BLAMEY SAUNDERS HEARS INVENTS THE WORLD’S FIRST BEAUTIFULLY DESIGNED SELF-FIT, MODULAR HEARING AID
Monday 5th March, 2018. MELBOURNE. Blamey Saunders Hears today unveiled Facett, the world’s first beautifully designed self-fit, modular hearing aid. Led by two Melbourne scientists, Professors Peter Blamey and Elaine Saunders, Blamey Saunders Hears partnered with leading Melbourne universities, and has been assisted by the Federal and Victorian State governments, to produce a breakthrough in hearing technology.
Named for its faceted appearance which was inspired by natural forms in Museums Victoria’s mineralogy collection, Facett consists of two components. The "core" is the brains and contains the user's settings, and the "module" contains a rechargeable battery that activates the hearing aid. Users can disconnect and connect the module with a simple click.
Blamey Saunders Hears IHearYou® system means there’s no visit to the audiologist required. People can optimise their settings for their listening preferences on a smartphone, tablet or Windows computer.
Facett is a huge leap in progress for the four million Australians suffering hearing loss, many of whom aren’t using hearing aids because of appearance, repeated and frustrating visits to suppliers for hearing aid tuning, and the inconvenience and complexity of changing batteries.
“Blamey Saunders Hears is on a mission to help Australians hear better at an affordable price. Facett is the culmination of decades of work, and the many scientific advances we’ve made in hearing. Facett is a true collaboration between science and design. It’s part of a digital health system that empowers people to self-manage their hearing experience. We’re also very proud that Facett has been designed in Victoria and is manufactured in Victoria.” said Professor Elaine Saunders, co- founder of Blamey Saunders Hears.
A true Australian partnership
With the aid of the Federal Government’s Accelerating Commercialisation grant, a team led by Professors’ Peter Blamey and Elaine Saunders has addressed hearing health barriers with Facett, an innovative device that users can tune themselves.
This unique collaboration between Blamey Saunders Hears, Extel Technologies, RMIT University and Swinburne University brings hearing aid design and manufacture to Victoria.
Designer and RMIT PhD researcher Leah Heiss found her inspiration among Museums Victoria’s mineralogy collection, and has worked to remove the perceived stigma of conventional hearing aids. Heiss said, “This is about design to improve life. Facett is beautiful and I hope the user will be proud to wear it.”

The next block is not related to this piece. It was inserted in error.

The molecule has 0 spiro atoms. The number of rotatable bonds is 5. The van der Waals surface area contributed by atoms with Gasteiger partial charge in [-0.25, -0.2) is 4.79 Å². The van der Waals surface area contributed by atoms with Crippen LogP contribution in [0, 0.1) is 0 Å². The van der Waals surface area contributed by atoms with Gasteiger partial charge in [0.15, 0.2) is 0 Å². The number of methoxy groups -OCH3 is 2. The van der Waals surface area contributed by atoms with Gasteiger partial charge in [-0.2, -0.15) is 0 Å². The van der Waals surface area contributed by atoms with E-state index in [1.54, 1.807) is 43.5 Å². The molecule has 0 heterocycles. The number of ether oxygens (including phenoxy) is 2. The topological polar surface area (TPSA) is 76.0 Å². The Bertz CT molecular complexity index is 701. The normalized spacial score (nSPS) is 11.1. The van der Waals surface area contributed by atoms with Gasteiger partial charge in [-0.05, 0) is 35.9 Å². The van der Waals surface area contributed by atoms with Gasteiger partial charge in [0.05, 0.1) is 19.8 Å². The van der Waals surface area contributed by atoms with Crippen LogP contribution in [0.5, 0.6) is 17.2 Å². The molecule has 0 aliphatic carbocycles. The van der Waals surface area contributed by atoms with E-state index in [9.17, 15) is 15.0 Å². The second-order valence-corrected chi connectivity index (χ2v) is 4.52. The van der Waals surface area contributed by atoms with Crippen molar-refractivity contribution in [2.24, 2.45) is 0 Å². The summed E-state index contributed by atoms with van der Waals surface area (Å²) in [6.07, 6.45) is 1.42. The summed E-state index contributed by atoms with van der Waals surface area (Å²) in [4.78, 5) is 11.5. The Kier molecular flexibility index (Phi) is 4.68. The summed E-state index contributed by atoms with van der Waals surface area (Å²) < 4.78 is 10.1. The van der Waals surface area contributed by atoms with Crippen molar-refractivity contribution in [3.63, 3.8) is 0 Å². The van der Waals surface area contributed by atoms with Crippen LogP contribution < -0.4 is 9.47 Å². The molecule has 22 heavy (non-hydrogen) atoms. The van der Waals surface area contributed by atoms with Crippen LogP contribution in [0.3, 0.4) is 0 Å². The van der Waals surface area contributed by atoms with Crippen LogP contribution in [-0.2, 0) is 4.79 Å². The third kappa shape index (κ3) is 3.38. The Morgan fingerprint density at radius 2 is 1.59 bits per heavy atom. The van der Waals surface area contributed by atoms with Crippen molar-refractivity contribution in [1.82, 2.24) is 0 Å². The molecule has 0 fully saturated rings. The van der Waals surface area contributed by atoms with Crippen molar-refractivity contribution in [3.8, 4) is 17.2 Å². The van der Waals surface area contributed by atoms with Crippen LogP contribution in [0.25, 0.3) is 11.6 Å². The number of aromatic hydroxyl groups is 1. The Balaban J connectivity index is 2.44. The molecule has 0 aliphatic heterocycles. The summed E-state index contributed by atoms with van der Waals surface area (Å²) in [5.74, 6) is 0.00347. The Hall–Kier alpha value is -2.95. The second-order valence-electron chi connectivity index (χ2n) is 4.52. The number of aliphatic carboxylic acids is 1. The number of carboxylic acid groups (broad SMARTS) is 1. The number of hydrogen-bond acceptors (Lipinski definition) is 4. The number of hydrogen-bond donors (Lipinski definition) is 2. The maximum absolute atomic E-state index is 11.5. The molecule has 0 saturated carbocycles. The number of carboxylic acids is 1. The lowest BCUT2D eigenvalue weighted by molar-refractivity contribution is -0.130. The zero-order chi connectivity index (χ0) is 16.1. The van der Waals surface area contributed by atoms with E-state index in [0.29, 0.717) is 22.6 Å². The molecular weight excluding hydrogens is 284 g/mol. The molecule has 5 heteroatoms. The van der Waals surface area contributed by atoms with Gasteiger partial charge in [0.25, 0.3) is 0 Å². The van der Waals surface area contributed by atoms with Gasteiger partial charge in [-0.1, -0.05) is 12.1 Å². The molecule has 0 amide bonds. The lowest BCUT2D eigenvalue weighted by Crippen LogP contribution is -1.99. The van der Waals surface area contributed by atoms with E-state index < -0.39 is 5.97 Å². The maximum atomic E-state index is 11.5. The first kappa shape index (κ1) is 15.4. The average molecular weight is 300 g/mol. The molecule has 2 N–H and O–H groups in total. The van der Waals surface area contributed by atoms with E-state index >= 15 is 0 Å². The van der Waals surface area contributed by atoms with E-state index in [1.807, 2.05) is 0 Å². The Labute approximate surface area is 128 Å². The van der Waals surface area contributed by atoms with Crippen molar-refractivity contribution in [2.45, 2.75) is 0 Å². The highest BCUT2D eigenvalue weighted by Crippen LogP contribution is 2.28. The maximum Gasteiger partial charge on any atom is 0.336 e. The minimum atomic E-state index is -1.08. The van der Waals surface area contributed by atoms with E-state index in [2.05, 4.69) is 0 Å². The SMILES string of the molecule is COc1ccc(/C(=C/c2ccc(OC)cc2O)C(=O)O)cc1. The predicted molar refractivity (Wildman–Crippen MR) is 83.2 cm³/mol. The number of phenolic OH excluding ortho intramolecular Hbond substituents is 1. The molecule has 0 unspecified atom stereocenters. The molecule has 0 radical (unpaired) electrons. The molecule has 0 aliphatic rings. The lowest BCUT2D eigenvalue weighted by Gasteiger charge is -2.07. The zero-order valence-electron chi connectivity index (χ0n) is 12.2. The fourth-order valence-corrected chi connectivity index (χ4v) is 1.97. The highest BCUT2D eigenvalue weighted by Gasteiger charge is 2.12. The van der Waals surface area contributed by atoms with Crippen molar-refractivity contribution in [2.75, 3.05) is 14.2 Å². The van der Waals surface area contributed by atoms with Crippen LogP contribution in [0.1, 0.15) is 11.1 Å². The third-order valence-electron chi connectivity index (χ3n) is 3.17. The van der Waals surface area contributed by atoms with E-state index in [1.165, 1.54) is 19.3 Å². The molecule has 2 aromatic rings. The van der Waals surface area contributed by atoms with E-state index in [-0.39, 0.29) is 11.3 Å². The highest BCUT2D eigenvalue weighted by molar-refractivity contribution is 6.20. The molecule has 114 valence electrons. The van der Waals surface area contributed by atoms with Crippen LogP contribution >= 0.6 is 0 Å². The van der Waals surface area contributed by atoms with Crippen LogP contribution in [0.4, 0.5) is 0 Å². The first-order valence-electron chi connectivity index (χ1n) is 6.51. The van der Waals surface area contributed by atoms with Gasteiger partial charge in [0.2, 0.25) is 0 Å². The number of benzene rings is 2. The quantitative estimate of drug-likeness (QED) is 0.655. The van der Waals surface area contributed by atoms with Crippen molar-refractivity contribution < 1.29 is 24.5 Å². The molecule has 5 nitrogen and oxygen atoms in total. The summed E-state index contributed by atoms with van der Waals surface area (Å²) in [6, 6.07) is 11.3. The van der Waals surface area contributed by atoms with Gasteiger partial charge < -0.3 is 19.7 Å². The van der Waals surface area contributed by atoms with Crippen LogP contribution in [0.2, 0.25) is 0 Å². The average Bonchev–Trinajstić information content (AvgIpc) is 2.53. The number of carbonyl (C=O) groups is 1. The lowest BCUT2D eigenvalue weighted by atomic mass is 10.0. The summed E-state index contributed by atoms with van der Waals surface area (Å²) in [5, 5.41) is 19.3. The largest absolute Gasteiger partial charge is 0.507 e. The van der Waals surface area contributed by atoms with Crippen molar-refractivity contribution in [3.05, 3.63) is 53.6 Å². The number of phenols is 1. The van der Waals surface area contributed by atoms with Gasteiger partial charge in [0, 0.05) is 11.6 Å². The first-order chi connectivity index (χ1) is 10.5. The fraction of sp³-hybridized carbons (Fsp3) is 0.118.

To celebrate the launch, a free Facett display is being housed at the Melbourne Museum between 1- 4pm from March 6th to March 9th complete with the nature forms collection and free hearing testing so people can try out a Facett hearing aid themselves.
- Facett is a revolutionary hearing aid that is self-fit, modular, beautiful and easy to use. The “core” contains the sound processing chip and user settings. The module contains a rechargeable battery that lasts all day on a single charge, and can be easily connected and disconnected from the core.
- Facett works with a range of Blamey Saunders Hears telehealth tools that reduce the cost and service accessibility barriers to better hearing health.
- Facett aligns with Australia’s Digital Health Strategy to "put the consumer at the centre of their health care and provide choice, control, and transparency.”
- In a world first, clients can access future Facett features without buying a brand new hearing aid; optional features will be released in new, interchangeable modules that can be used with the existing core.
- Users can program Facett themselves, no trips to the audiologist required. It is part of the award-winning IHearYou® system, so people can optimise their settings for their listening preferences on a smartphone, tablet or Windows computer.
- Blamey Saunders Hears uses teleaudiology so that anyone living anywhere from the city to rural Australia can access Facett and receive programming support. They can instantly connect with an expert remotely, so there’s no need to schedule or travel for an audiology appointment. People can also access Facett from a clinic and receive clinician advice and testing.
Assistance from the Victorian State Government
Blamey Saunders Hears received a Small Technologies voucher in 2012 from the Victorian State Government. This voucher allowed the company to prototype the concept of a modular hearing aid connector at the Advanced Manufacturing Precinct at RMIT University. The outcome was not a functional design. Without this grant, the prototype stage would not have gone ahead. It highlighted the technical challenges to be overcome.
Assistance from the Federal Government
Blamey Saunders Hears was awarded funding under the Commonwealth Government’s Accelerating Commercialisation Grant (AC, AusIndustry) in 2016 for the further development and commercialisation of the Modular Hearing Aid (Facett). This grant was matched by the company, but without this grant the project would not have proceeded. Other partners Blamey Saunders Hears identified Extel Technologies as the most appropriate manufacturing partner for the project. The company partnered with the ARC Training Centre for Biomedical Devices at Swinburne University, and PhD student Jonathon Miegel helped solve the remaining technological challenges in the hearing aid’s modular connection, accessing the resources of Swinburne University’s Factory of the Future.